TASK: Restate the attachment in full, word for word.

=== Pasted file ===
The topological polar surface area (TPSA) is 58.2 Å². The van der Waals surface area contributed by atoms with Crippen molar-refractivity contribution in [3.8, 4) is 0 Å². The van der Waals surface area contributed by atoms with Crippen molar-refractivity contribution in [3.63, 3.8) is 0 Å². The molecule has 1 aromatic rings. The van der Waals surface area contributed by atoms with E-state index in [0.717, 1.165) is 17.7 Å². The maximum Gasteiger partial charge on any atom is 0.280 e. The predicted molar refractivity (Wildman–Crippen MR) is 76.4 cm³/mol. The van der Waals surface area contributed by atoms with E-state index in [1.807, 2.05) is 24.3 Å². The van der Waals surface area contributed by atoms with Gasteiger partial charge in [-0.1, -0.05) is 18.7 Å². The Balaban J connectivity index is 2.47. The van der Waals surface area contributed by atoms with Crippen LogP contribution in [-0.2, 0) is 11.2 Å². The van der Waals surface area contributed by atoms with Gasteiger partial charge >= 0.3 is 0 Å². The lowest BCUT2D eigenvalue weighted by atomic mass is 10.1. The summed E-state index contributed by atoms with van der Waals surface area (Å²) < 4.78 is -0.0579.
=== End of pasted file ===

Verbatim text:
The topological polar surface area (TPSA) is 58.2 Å². The van der Waals surface area contributed by atoms with Crippen molar-refractivity contribution in [3.8, 4) is 0 Å². The van der Waals surface area contributed by atoms with Crippen molar-refractivity contribution in [3.63, 3.8) is 0 Å². The molecule has 1 aromatic rings. The van der Waals surface area contributed by atoms with E-state index in [0.717, 1.165) is 17.7 Å². The maximum Gasteiger partial charge on any atom is 0.280 e. The predicted molar refractivity (Wildman–Crippen MR) is 76.4 cm³/mol. The van der Waals surface area contributed by atoms with E-state index in [1.807, 2.05) is 24.3 Å². The van der Waals surface area contributed by atoms with Gasteiger partial charge in [-0.1, -0.05) is 18.7 Å². The Balaban J connectivity index is 2.47. The van der Waals surface area contributed by atoms with Crippen LogP contribution in [-0.2, 0) is 11.2 Å². The van der Waals surface area contributed by atoms with Gasteiger partial charge >= 0.3 is 0 Å². The lowest BCUT2D eigenvalue weighted by atomic mass is 10.1. The summed E-state index contributed by atoms with van der Waals surface area (Å²) < 4.78 is -0.0579.